The JGM BitBlog: Beyond Income - Unveiling the Hidden Forces Shaping Global Mobility of Managers and Executives.

Journal of Global Mobility

Arturo Bris, Institute for Management Development (IMD), Lausanne, Switzerland.
Shlomo Ben-Hur, Institute for Management Development (IMD), Lausanne, Switzerland. 
José Caballero, Institute for Management Development (IMD), Lausanne, Switzerland.
Marco Pistis, Institute for Management Development (IMD), Lausanne, Switzerland. 

In today's interconnected world, the mobility of managers and executives is a crucial factor in shaping the success and competitiveness of businesses across borders. While traditional theories suggest that economic factors like income drive such mobility decisions, recent research challenges this notion, shedding light on a broader range of factors influencing the international mobility patterns of highly skilled professionals.
Breaking the Mould
Our study "The macro-contextual drivers of the international mobility of managers and executives" goes beyond the conventional wisdom, uncovering the hidden forces that entice managers and executives to relocate. By examining a rich migration dataset from OECD, enriched with indicators encompassing various aspects of mobility from CEPII, World Bank and IMD, the study provides fresh insights into what drives these individuals to resettle elsewhere. The study also contextualizes the study of the country-level drivers of managers’ and executives’ mobility through a genuinely global lens and, in doing so, fills the “cultural gap” in the study of mobility.
Cultural Affinity and the Power of Networks
Contrary to the prevailing belief that financial gains are the primary motivators, the study finds that factors related to cultural affinity, such as language and colonial ties, play a significant role in determining managers' and executives' mobility. Common official, spoken, and native languages, along with linguistic proximity, were found to be highly influential in attracting highly skilled individuals. That is to say, ethnic networks in destination countries are key in luring highly skilled talent.
Quality of Life a Game-Changer
The study confirms that quality of life is a major factor in the relocation decisions of highly skilled professionals. In fact, it emerges as a more influential factor than income considerations, particularly for managers and executives. The opportunity for a better lifestyle, encompassing factors such as healthcare and education systems, significantly influences their choices, indicating that a holistic approach to well-being is paramount in attracting top talent.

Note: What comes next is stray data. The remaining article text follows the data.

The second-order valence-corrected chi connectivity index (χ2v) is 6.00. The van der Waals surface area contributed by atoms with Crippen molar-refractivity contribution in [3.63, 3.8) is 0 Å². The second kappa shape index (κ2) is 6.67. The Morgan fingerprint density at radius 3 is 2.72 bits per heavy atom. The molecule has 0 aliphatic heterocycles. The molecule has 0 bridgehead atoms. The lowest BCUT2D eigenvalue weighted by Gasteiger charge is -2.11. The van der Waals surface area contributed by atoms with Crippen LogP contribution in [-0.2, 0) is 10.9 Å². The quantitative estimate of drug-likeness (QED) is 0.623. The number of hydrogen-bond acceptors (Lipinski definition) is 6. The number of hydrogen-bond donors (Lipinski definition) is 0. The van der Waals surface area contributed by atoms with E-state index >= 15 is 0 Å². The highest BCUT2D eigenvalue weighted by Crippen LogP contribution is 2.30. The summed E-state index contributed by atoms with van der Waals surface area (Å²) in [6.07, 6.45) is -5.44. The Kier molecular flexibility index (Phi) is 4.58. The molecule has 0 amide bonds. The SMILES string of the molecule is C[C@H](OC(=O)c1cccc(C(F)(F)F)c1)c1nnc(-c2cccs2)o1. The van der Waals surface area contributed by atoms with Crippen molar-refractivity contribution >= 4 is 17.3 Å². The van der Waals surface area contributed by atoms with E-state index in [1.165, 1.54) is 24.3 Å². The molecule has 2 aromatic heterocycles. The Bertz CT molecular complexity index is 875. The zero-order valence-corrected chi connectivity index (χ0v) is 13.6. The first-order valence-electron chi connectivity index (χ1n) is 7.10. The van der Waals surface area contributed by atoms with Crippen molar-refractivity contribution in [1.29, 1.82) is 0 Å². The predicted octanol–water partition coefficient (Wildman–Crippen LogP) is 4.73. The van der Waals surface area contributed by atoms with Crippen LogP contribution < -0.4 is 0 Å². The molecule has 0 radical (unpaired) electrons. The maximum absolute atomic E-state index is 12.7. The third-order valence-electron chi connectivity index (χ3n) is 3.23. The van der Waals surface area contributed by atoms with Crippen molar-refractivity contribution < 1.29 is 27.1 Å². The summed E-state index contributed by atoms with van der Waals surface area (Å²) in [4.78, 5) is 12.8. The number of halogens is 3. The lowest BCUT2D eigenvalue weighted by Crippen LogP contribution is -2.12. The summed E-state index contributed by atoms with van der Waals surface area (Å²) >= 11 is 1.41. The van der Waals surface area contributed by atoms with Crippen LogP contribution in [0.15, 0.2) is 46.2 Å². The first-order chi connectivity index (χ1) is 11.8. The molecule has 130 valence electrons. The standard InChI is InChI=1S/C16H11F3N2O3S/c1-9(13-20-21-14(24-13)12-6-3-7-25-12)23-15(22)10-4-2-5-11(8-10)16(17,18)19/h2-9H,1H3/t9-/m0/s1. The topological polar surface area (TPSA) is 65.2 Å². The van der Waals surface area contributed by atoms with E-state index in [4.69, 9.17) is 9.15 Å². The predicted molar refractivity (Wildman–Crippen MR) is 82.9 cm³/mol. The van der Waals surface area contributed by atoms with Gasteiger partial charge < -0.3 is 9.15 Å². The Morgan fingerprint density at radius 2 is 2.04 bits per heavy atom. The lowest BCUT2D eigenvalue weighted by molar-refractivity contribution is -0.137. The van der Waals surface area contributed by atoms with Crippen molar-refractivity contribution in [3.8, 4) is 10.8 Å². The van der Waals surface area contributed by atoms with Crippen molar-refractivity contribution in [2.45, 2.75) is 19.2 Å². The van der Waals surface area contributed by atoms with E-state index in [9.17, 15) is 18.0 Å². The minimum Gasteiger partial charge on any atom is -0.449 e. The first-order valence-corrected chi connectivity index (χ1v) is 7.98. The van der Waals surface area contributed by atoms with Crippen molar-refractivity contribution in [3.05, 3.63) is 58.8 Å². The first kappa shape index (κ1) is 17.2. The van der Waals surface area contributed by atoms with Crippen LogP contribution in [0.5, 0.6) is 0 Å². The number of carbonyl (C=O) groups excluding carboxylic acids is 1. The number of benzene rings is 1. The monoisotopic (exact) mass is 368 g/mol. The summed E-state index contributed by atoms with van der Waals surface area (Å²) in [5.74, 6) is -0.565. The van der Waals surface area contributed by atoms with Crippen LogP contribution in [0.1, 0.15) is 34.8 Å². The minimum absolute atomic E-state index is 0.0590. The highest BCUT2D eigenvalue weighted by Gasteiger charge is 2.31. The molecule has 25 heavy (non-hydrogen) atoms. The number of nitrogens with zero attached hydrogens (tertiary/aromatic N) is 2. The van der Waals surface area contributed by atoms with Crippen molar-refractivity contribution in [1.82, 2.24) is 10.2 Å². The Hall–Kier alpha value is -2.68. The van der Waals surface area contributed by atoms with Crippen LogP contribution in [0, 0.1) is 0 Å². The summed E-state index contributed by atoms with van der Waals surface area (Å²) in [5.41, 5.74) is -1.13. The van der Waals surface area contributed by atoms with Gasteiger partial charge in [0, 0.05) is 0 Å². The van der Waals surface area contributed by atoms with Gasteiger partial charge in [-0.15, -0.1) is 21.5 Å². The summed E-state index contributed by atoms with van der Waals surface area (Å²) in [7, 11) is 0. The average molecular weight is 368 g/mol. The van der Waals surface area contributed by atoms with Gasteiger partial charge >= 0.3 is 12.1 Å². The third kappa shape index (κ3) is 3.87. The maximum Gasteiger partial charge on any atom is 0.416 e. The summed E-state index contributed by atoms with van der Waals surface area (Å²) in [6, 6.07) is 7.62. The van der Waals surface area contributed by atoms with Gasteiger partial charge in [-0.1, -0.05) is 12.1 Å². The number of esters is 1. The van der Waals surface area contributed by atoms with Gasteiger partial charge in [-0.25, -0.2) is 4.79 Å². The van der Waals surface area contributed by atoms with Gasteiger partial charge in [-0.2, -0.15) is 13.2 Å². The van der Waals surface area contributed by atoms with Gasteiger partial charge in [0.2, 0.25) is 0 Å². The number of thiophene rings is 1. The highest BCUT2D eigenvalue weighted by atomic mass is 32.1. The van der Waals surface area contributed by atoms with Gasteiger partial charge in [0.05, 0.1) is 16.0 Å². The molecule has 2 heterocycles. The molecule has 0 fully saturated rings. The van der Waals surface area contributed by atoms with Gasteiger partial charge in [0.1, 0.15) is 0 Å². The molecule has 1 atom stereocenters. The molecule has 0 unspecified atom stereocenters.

Implications and Way Forward
The study’s findings have important implications for businesses and policymakers alike. Companies seeking to attract international managers and executives should tailor their recruitment strategies to emphasize the unique aspects of a destination country's quality of life. Meanwhile, policymakers can leverage these insights to develop effective "relocation branding" strategies that showcase a country's attractiveness factors, such as cultural affinity, in order to attract the desired talent pool.
The study challenges the long-held assumption that income alone drives the international mobility of managers and executives. By delving into the cultural and quality of life aspects, it uncovers the multi-faceted nature of their mobility decisions. As businesses and countries compete for the top global talent, understanding these underlying drivers will be instrumental in shaping successful talent attraction and retention strategies. Ultimately, recognizing and embracing these hidden forces will lead to a more inclusive and diverse global workforce, fostering innovation and driving economic growth in the process.

To read the full article, please see the Journal of Global Mobility publication:
Bris, A., Ben-Hur, S., Caballero, J. and Pistis, M. (2023), "The macro-contextual drivers of the international mobility of managers and executives", Journal of Global Mobility, Vol. 11 No. 2, pp. 252-273.